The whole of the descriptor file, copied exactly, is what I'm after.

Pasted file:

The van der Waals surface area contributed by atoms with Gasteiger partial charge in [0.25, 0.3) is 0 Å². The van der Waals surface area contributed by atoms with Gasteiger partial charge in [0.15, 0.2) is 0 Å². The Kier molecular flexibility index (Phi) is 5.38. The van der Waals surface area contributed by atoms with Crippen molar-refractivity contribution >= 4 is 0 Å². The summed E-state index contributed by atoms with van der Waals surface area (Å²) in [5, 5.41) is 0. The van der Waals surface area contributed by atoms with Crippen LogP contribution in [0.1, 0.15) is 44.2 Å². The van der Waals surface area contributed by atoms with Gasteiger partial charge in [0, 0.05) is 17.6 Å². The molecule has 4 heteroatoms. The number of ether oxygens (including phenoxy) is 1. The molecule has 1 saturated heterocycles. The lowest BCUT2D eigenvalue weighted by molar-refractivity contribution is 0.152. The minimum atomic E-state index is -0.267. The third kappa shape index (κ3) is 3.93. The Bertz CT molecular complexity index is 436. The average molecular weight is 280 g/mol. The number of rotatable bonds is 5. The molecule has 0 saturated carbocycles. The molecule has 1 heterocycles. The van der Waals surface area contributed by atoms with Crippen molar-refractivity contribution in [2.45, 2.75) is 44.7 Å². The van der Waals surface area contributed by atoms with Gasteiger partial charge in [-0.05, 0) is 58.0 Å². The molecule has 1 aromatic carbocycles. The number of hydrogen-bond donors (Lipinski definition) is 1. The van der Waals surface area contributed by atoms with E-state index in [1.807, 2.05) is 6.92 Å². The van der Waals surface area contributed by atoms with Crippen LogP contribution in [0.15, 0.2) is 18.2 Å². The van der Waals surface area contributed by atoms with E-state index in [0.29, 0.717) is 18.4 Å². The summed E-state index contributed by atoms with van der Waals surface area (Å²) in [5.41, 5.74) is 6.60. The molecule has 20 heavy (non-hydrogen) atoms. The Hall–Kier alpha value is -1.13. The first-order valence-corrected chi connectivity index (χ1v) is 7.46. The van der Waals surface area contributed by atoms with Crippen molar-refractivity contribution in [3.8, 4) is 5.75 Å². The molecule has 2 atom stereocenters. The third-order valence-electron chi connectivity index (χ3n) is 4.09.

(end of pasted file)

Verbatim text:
The van der Waals surface area contributed by atoms with Gasteiger partial charge in [0.25, 0.3) is 0 Å². The van der Waals surface area contributed by atoms with Gasteiger partial charge in [0.15, 0.2) is 0 Å². The Kier molecular flexibility index (Phi) is 5.38. The van der Waals surface area contributed by atoms with Crippen molar-refractivity contribution >= 4 is 0 Å². The summed E-state index contributed by atoms with van der Waals surface area (Å²) in [5, 5.41) is 0. The van der Waals surface area contributed by atoms with Crippen LogP contribution in [0.1, 0.15) is 44.2 Å². The van der Waals surface area contributed by atoms with Gasteiger partial charge in [0, 0.05) is 17.6 Å². The molecule has 4 heteroatoms. The number of ether oxygens (including phenoxy) is 1. The molecule has 1 saturated heterocycles. The lowest BCUT2D eigenvalue weighted by molar-refractivity contribution is 0.152. The minimum atomic E-state index is -0.267. The third kappa shape index (κ3) is 3.93. The Bertz CT molecular complexity index is 436. The average molecular weight is 280 g/mol. The number of rotatable bonds is 5. The molecule has 0 saturated carbocycles. The molecule has 1 heterocycles. The van der Waals surface area contributed by atoms with Crippen molar-refractivity contribution in [2.45, 2.75) is 44.7 Å². The van der Waals surface area contributed by atoms with Gasteiger partial charge in [-0.05, 0) is 58.0 Å². The molecule has 1 aromatic carbocycles. The number of hydrogen-bond donors (Lipinski definition) is 1. The van der Waals surface area contributed by atoms with E-state index in [1.807, 2.05) is 6.92 Å². The van der Waals surface area contributed by atoms with Crippen LogP contribution in [0.15, 0.2) is 18.2 Å². The van der Waals surface area contributed by atoms with E-state index in [0.29, 0.717) is 18.4 Å². The summed E-state index contributed by atoms with van der Waals surface area (Å²) in [5.41, 5.74) is 6.60. The molecule has 20 heavy (non-hydrogen) atoms. The Hall–Kier alpha value is -1.13. The first-order valence-corrected chi connectivity index (χ1v) is 7.46. The van der Waals surface area contributed by atoms with Crippen molar-refractivity contribution in [3.8, 4) is 5.75 Å². The molecule has 2 atom stereocenters. The third-order valence-electron chi connectivity index (χ3n) is 4.09.